Prepositions made easier

O Goireasan Akerbeltz
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Tricky one. They are very old words/forms. It's been a long time since they were first formed and they involve things, like the Old Irish accusative, which have been dead for a long time. So, there's no foolproof way of giving you a simple guide which tells you how you can just form them on the spot.

However, there are a few pointers that we can give you.

Broadly speaking, you can group modern Gaelic preposition into 5 categories - Regular, Mostly Regular, 3rd Person S, Labial in Root, and Decidedly Weird. We have grouped them this way because this allows you to learn them in groups and perhaps memorise some of rules. We'll also explain their history further down and historical explanation may also help some of you to understand these pesky little buggers.


Root Analysed preposition Full form
ag- -(a)m agam
ag- -(a)d agad
ag- slenderisation & -e aige
ag- slenderisation, hardening & -e aice
ag- -(a)inn againn
ag- -(a)ibh agaibh
ag- harden & -a aca

Following the same pattern:

Root Analysed preposition Full form
thug- -(a)m (th)ugam
thug- -(a)d (th)ugad
thug- slenderisation & -e (th)uige
thug- slenderisation, hardening & -e (th)uice
thug- -(a)inn (th)ugainn
thug- -(a)ibh (th)ugaibh
thug- harden & -a (th)uca

The variants ugam, ugad... and chugam, chugad... follow the same pattern.

Mostly Regular

Root Analysed preposition Full form
ann -(a)m annam
ann -(a)d/t annad
ann same as root ann
ann slenderise, -(t)e innte
ann -(a)inn annainn
ann -(a)ibh annaibh
ann -(t)a annta

Following the same pattern:

Root Analysed preposition Full form
-(a)m orm
-(a)d/t ort
same as root air
(irr.) dheth
slenderise, -(t)e oirre
(irr.) dhith
-(a)inn oirnn
-(a)ibh oirbh
-(t)a orra

The most striking feature of this group is that it uses the root form for the 3rd person singular masculine. The other bit to watch out for with air is that the root slenderises in the plural. And we get innte because the root used to be int-. But more of the history later.

The prepositions in brackets are other/older spellings of these that are still kicking about. They fit the paradigm much better, although GOC abolished them, so non-nonchalantly. <sigh>

3rd Person s

The next group is also fairly regular, but different because the 3rd person singular masculine adds an -s to the root:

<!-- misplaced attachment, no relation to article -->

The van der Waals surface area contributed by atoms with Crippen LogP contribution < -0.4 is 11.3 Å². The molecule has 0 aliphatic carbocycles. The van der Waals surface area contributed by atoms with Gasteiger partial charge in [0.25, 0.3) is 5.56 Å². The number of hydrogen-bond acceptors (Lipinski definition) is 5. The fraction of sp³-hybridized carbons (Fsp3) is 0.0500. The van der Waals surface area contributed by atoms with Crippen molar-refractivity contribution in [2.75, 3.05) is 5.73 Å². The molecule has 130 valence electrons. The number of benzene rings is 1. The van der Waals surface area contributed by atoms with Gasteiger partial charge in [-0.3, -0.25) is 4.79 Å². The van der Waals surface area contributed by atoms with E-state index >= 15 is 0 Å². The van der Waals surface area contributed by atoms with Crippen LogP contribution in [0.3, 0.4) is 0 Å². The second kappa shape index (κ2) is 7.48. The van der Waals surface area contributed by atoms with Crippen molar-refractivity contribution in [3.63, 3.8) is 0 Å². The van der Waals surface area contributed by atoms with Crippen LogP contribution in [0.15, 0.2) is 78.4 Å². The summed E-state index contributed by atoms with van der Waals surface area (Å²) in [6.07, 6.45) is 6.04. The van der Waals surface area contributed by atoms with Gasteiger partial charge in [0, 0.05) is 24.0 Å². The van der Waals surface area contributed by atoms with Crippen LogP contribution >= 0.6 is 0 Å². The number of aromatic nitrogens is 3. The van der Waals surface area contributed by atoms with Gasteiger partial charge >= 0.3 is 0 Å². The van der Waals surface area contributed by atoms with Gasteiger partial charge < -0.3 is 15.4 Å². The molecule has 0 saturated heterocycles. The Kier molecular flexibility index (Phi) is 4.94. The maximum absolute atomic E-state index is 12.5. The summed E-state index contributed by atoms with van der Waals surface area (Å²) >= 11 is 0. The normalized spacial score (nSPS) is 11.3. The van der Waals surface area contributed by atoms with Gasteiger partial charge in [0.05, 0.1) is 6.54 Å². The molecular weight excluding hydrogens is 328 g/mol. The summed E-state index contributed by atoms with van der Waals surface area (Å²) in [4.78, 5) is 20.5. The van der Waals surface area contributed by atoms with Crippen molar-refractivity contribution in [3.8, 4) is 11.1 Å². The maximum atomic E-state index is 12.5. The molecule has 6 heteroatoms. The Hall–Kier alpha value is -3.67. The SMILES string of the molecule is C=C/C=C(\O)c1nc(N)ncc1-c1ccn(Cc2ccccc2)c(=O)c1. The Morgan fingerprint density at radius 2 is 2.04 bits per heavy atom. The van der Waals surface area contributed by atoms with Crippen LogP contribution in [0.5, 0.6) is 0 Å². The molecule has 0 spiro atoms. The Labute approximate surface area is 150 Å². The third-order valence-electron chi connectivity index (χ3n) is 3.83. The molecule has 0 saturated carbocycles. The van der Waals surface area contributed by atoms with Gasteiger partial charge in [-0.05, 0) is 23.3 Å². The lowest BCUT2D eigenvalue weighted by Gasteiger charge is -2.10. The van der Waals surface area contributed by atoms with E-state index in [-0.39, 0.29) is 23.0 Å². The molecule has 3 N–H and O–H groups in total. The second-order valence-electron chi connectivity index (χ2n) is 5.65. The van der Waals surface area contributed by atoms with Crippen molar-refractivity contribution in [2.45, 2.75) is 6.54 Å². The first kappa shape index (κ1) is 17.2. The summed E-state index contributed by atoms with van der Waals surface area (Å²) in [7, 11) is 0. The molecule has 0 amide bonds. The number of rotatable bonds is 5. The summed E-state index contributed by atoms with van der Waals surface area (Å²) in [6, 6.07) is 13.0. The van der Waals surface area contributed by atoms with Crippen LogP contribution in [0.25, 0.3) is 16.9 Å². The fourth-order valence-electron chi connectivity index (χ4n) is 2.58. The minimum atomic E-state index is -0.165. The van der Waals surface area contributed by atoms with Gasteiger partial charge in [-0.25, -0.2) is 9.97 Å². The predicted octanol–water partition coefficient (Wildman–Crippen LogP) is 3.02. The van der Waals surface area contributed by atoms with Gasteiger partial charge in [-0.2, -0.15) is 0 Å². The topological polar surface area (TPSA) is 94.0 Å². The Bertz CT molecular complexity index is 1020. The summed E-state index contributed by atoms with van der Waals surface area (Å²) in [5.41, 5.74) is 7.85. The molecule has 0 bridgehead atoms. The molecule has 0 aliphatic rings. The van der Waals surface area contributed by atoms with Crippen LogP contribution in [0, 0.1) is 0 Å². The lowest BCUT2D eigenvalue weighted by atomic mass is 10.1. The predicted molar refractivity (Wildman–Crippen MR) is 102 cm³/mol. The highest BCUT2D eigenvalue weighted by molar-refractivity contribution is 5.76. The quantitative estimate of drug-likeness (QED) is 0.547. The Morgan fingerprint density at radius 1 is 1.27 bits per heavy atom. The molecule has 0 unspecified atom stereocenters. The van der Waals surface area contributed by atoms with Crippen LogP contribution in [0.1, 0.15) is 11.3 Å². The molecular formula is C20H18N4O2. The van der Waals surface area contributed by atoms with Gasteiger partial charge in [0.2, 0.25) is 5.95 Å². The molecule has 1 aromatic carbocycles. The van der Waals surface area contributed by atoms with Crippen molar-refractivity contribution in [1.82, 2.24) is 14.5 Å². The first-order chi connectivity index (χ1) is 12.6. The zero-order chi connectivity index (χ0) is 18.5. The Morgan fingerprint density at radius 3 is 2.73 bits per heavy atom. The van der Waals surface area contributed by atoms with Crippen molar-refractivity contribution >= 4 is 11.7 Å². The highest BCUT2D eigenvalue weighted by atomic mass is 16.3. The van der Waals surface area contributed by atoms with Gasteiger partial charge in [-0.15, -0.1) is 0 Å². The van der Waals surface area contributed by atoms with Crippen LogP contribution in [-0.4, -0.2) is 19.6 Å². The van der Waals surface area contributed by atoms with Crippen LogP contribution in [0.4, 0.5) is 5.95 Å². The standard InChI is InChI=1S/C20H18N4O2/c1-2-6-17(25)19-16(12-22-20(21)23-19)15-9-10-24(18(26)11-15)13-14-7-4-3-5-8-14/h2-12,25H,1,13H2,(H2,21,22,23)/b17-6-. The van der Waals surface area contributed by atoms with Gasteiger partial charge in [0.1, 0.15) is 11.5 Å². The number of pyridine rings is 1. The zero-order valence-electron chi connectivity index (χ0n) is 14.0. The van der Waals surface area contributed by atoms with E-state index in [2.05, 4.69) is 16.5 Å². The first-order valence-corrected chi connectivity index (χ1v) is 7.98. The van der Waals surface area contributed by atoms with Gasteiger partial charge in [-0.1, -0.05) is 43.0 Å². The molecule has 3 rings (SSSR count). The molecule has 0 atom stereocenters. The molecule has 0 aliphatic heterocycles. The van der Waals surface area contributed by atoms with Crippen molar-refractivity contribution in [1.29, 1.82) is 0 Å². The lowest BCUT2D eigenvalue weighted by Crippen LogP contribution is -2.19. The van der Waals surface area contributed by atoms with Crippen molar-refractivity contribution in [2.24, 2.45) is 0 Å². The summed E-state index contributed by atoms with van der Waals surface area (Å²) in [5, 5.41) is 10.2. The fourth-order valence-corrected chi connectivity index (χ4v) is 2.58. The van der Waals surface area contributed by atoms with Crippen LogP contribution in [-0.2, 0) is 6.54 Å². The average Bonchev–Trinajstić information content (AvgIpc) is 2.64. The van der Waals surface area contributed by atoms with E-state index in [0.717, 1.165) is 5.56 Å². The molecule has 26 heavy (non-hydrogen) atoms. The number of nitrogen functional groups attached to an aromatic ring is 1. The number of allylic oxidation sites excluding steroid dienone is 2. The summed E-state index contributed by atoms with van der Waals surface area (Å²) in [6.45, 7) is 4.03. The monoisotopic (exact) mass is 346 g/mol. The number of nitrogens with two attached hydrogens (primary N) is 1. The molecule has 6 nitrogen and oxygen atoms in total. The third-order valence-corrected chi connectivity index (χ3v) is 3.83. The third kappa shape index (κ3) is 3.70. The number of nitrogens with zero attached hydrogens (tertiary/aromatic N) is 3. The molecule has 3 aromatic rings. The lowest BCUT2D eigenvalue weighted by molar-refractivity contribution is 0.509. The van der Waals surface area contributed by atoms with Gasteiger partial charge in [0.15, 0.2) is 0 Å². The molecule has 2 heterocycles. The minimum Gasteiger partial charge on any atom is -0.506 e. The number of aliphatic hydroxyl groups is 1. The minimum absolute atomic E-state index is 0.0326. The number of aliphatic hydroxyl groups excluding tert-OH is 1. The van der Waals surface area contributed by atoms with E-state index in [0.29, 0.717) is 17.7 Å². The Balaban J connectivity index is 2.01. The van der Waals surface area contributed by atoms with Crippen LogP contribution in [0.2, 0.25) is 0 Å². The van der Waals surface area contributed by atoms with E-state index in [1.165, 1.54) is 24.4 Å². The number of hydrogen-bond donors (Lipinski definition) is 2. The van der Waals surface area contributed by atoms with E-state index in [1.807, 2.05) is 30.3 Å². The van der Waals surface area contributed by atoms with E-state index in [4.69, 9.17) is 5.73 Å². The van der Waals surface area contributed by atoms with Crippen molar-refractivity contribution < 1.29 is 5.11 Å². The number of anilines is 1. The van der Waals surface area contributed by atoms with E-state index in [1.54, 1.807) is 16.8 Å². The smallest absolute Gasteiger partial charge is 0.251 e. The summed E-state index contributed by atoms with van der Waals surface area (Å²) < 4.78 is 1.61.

-(a)m -(a)d/-(a)t ROOT + [ʃ] -(th)e + slenderise -(a)inn -(a)ibh -(th)a

as-am as-ad as-(s) ais-te as-ainn as-aibh as-ta

asam asad as aiste asainn asaibh asta

 	ROOT: le- 	le

le-am le-at le-is lei-the le-inn le-ibh leo-tha

leam leat leis leatha (cf léithe) leinn leibh leotha

 	ROOT: ri- 	ri

ri-am ri-at ri-(i)s ri-the ri-(i)nn ri-(ibh) riu-tha

rium riut ris rithe ruinn (<rinn) ruibh (<ribh) riutha

 	ROOT: thar- 	thar

thar-am thar-ad thair-is thair-te thar-ainn thar-aibh thar-ta

tharam tharad thairis (air) thairte tharainn tharaibh tharta

As you can see, this bunch is mostly regular except for ás, which has [s] instead of the expected [ʃ] and the 3rd person singular feminine leatha which is a bit weird. The Irish form léithe fits the paradigm perfectly though, not that that is any consolation to us.

Again, i gets inserted so the caol ri caol rule isn't broken.

Almost there. There next group we decided to call Labial in Root because they - surprise - all contain a labial (b, m, f):

Group & Endings


-(a)m -(a)d/-(a)t ROOT + [e] -pe + slenderise -(a)inn -(a)ibh -pa

tromh-am tromh-ad troimh-e troimh-pe tromh-ainn tromh-aibh tromh-pa

tromham tromhad troimhe troimhpe tromhainn tromhaibh tromhpa

 	ROOT: romh- 	ro

romh-am romh-ad roimh-e roimh-pe romh-ainn romh-aibh romh-pa

romham romhad roimhe roimhpe romhainn romhaibh romhpa

 	ROOT: ua- 	o

ua-m ua-t uai-the uai-pe ua-inn ua-ibh ua-pa

uam uat uaithe uaipe uainn uaibh uapa

 	ROOT: fodh- 	fo

fodh-am fodh-ad fodh-a foidh-pe fodh-ainn fodh-aibh fodh-pa

fodham fodhad fodha foidhpe fodhainn fodhaibh fodhpa

 	ROOT: um- 	mu

um-am um-ad uim-e uim-pe um-ainn um-aibh um-pa

umam umad uime uimpe umainn umaibh umpa

Nothing much to add about this group really. As you'll see later on, that weird -p- isn't part of the ending but rather a very old part of the root that crops up, now and then. But, let's finish this off first and take a look at the Decidedly Weird Group - luckily there's only one preposition - unfortunately it's also perhaps the most common one:

Group & Endings analysed preposition normal form

WEIRD ROOT: dh(u)- do

-mh -t -a -i -inn -ibh -aibh

dh-omh dhu-t dh-a dh-i dhu-inn dhu-ibh dh-aibh

dhomh dhut dha dhi dhuinn dhuibh dhaibh

As you can see, compared to the other ones, do is really weird. Historical notes aside, unfortunately, there isn't much else we can add that might help you, except a general note perhaps. For adults, learning a new language invariably involves learning stuff by heart. If you were doing Basque you'd have to cope with over 12.000 forms for the two verbs 'to be' and 'to have' alone. So, learning the few irregular verbs of Gaelic and these few prepositions really isn't that bad. It's worthwhile putting in the effort because they are REALLY common. Having to pause before coming out with the correct conjugated preposition does mark you as a learner!

On to the history then for the curious minds ...

á - aig - air - ann an - de ⁊ a - do ⁊ a - eadar - fo - gu - le - mu - o ⁊ bho - os ⁊ fos - ri - tro - thar